Overgrowth syndromes are a heterogeneous group of diseases with above average (lengthwise) growth in childhood in common. There is currently no formal definition of overgrowth. It can be generalized (concerning the whole body) or segmental (concerning a part of the body). A suggested definition would be: dysmorphic features plus size and head circumference greater than +2 SD (standard deviations), target size (calculated based on the mean size of the parents) greater than +2 SD.
The pediatric large growth syndromes include Beckwith-Wiedeman, Sotos, Weaver, Simpson-Golabi-Behmel, Perlman and Tatton-Brown-Rahman syndromes. The main characteristics are increased pre- and postnatal linear growth, facial abnormalities and partial psychomotor retardation. There are phenotypic overlaps in some syndromes that make clinical differentiation difficult, but there are also characteristic symptoms that suggest a certain suspected diagnosis, such as the combination of large stature, omphalocele and macroglossia in Beckwith-Wiedemann syndrome.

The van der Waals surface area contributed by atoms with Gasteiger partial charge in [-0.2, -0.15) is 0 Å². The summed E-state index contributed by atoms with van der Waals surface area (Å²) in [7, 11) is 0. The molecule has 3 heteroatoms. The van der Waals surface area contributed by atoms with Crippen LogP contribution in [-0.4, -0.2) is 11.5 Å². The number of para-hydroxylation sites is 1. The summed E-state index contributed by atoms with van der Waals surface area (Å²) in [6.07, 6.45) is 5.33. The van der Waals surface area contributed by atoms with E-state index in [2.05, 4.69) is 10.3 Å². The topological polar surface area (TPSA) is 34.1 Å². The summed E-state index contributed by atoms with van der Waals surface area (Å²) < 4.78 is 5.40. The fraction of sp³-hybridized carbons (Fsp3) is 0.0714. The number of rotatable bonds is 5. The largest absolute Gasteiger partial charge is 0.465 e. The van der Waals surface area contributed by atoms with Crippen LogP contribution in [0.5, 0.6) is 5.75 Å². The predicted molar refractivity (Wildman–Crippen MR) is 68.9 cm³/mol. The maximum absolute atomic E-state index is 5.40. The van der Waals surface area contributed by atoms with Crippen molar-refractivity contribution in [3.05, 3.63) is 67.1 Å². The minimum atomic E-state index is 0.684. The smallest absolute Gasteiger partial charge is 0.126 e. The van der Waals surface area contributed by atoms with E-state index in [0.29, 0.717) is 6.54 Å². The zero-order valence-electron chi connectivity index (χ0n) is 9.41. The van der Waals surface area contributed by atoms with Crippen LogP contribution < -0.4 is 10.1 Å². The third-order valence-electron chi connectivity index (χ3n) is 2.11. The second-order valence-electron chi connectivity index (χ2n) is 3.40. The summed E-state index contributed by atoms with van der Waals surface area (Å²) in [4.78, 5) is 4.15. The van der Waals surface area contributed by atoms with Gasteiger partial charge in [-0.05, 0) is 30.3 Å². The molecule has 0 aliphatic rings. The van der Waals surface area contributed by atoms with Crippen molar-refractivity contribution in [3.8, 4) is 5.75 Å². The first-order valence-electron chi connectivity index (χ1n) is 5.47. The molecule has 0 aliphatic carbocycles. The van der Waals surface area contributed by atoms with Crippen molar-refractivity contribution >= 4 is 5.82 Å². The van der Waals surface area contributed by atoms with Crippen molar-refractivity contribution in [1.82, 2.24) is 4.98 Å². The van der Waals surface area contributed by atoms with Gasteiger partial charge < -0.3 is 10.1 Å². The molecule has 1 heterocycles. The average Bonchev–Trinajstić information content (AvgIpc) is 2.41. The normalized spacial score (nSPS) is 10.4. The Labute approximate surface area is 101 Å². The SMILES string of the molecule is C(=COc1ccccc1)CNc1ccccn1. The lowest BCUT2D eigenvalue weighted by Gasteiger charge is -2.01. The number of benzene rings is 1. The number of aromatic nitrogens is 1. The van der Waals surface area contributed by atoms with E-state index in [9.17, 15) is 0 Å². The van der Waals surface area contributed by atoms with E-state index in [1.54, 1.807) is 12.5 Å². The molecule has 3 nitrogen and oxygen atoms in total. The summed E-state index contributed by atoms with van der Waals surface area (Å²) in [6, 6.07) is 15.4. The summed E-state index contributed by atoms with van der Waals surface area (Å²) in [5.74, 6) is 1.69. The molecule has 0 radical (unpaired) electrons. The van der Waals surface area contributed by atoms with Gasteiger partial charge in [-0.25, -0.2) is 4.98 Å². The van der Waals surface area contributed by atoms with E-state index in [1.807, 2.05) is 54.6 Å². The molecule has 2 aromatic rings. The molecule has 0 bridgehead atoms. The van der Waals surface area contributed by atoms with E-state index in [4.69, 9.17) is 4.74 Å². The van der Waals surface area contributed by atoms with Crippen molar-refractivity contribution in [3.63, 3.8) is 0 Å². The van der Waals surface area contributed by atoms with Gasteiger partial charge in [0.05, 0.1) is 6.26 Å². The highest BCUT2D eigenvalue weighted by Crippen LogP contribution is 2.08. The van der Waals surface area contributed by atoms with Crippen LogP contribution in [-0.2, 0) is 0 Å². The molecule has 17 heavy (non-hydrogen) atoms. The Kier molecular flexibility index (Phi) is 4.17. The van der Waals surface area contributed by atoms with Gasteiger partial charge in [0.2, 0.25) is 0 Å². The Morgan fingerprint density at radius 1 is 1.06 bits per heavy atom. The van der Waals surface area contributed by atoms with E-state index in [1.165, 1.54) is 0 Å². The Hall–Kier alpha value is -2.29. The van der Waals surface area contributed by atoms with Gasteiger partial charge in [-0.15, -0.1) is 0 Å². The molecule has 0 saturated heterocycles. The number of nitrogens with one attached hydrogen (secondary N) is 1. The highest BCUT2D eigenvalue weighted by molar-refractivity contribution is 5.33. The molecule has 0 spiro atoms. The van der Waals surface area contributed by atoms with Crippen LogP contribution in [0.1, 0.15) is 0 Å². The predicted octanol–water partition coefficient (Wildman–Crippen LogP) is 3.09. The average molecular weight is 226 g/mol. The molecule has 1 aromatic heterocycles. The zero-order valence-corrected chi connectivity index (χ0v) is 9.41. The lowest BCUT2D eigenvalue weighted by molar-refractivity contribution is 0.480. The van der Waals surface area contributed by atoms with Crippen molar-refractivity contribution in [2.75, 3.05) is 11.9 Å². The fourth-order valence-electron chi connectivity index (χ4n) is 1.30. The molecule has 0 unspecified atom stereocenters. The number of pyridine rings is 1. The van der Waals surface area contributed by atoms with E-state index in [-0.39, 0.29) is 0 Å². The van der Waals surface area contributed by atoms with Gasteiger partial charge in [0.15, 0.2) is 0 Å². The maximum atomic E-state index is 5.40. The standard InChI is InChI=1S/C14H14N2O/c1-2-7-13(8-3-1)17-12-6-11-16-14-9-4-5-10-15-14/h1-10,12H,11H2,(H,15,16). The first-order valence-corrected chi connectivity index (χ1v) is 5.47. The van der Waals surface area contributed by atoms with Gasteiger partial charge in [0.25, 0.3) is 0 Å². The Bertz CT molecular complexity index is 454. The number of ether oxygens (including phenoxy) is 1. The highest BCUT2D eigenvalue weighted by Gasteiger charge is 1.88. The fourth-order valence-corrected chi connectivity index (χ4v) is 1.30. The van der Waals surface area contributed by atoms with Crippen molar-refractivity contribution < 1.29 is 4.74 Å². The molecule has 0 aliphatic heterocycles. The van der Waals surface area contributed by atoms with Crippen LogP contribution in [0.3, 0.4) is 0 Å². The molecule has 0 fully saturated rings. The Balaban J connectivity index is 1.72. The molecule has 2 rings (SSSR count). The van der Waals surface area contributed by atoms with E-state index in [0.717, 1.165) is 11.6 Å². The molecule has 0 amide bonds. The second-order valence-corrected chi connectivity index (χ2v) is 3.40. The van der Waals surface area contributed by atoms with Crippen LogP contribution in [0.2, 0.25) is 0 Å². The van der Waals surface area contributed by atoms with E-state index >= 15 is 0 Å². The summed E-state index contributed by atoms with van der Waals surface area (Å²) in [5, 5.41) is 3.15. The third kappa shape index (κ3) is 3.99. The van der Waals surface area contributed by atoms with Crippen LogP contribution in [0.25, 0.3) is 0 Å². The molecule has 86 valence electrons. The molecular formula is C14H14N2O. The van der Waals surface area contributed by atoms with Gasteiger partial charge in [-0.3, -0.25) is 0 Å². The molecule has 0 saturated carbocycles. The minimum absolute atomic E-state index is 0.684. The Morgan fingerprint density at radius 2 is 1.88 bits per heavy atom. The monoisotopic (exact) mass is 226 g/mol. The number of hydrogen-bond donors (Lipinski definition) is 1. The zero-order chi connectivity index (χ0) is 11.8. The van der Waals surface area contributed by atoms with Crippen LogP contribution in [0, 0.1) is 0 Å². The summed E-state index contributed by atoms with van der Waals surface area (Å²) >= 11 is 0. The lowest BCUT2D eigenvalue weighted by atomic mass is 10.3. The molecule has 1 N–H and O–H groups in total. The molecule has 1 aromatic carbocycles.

Changes in various genes, such as NSD1 (Sotos syndrome 1), NFIX (Sotos syndrome 2) and EZH2 (Weaver syndrome) form the molecular basis of the syndromes, and the investigation of these can help to clarify the differential diagnosis. Tatton-Brown-Rahman syndrome also known as DNMT3A overgrowth syndrome, is caused by pathogenic variants of the DNMT3A gene, which is one of the genes that code for DNA methyltransferase enzymes. Beckwith-Wiedemann syndrome, which is caused by pathogenic variants in CDKN1C, as well as more frequently by epigenetic alterations on the short arm of chromosome 11, is a special case. In some syndromes there is an increased risk of embryonic tumors, for example a Wilms tumor in Beckwith-Wiedemann and Perlman syndromes for which specific screening measures are recommended.
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